On Broadway in New York: Beautiful Scenes and "Fidgety Feet"

An American in Paris (Review)

Dec 7, 2015 at 1:08 pm
An American In Paris
An American In Paris

Gorgeous is the word for the Broadway production of An American in Paris, a stage adaptation of the 1951 musical movie starring Gene Kelly and Leslie Caron. It’s a feast for the eyes and the ears with George Gershwin’s glorious music performed by an attractive cast wearing an ever-changing array of beautiful costumes. Bob Crowley designed the costumes and the set for the production, which debuted at Paris’ legendary Théâtre du Châtelet in 2014 before landing on Broadway. (It returns to Paris for a second engagement in February.)

Thanks to the well-known movie, the story is a familiar one, set in Paris in 1945. Jerry Mulligan (Robert Fairchild), a World War II U.S. Army vet, decides to remain in France and become a painter. He meets Lise (Leanne Cope), a young Parisian shop girl, and falls in love with her — eventually competing for her attention with two friends, sardonic composer Adam Hochberg (Brandon Uranowitz) and wealthy aristocrat Henri Baurel (Max von Essen). As it turns out, Lise is an aspiring dancer and it’s through that medium that this story is told, expressively and memorably.

Fairchild and Cope are professional dancers (he with the New York City Ballet, she with London’s Royal Ballet); both were nominated for Tonys for this show. They draw upon the performances of Kelly and Caron without simply imitating them, bringing their own energy, charisma and (in Cope’s case) innocence to their performances. An American in Paris has a big ensemble, and everyone onstage is eminently watchable, especially when they all dive into production numbers including “I Got Rhythm,” “’S Wonderful,” “I’ll Build a Stairway to Paradise” (a mind-boggling tap number) and the amusing “Fidgety Feet,” when Jerry can’t contain himself during slow-moving art auction. Before long he has the staid crowd up and joining him in a riotous dance number.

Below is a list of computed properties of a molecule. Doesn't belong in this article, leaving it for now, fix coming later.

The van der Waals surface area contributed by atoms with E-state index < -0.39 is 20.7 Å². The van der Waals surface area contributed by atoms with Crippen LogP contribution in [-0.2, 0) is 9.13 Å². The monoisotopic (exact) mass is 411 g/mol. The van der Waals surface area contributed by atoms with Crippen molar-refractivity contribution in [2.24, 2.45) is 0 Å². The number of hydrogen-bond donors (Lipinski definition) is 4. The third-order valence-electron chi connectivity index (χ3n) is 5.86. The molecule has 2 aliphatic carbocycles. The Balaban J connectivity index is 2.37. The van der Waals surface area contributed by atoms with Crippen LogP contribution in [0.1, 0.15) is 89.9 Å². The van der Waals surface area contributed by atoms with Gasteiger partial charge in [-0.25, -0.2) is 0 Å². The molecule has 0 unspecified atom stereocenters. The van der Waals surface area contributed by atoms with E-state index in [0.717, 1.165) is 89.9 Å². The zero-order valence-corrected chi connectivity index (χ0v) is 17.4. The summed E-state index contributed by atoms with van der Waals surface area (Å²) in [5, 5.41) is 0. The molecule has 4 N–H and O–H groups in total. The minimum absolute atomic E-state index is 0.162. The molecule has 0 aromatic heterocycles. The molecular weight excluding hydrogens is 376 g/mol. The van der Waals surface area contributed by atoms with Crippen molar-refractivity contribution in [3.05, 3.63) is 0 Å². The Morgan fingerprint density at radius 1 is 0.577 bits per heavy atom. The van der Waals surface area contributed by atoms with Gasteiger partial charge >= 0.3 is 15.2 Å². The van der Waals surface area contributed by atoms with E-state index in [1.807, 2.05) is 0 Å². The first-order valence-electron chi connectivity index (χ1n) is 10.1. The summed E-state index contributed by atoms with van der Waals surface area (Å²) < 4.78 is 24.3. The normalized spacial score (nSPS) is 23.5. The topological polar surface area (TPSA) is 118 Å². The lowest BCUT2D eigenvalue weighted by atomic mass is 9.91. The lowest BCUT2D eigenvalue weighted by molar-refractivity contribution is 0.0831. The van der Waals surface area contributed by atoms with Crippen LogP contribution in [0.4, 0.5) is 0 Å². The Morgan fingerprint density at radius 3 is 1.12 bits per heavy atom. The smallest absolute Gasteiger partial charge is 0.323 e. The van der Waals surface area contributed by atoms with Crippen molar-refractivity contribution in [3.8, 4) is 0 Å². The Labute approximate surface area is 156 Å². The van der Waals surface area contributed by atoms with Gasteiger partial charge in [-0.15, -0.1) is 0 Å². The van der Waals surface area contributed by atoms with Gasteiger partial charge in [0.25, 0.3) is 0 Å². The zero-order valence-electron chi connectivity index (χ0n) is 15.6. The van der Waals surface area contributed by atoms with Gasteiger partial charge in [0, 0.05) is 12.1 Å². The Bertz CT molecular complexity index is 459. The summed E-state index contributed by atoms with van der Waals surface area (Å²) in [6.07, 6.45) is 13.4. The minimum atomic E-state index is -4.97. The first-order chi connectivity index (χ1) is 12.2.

There’s not a lot of substance in this show — but the stage pictures and swirling motion are more than enough to satisfy theatergoers for almost three hours.

I attended a performance on Saturday, Nov. 14, just 24 hours after the horrific terrorist attacks in Paris that left 130 people dead. That made for a rather surreal experience — bags were carefully scrutinized as the audience streamed into Broadway’s Palace Theatre after fighting through throngs of tourists in Times Square. The beauty of the show momentarily mitigated the horror seen on TV screens across the city the night before, but in an emotional post-curtain speech, actor Uranowitz reminded the audience of a line from the show: “Love is more important than art.” The performers had spent considerable time in the French capital as they readied the show’s debut for audiences there. With his colleagues nodding their approval, Uranowitz encouraged all present to inject some love into the world. He closed with a reference to Gershwin’s classic tune and the show’s closing number, “They Can’t Take That Away From Me.”

AN AMERICAN IN PARIS is now onstage at The Palace Theatre in New York. More info: AnAmericanInParisBroadway.com.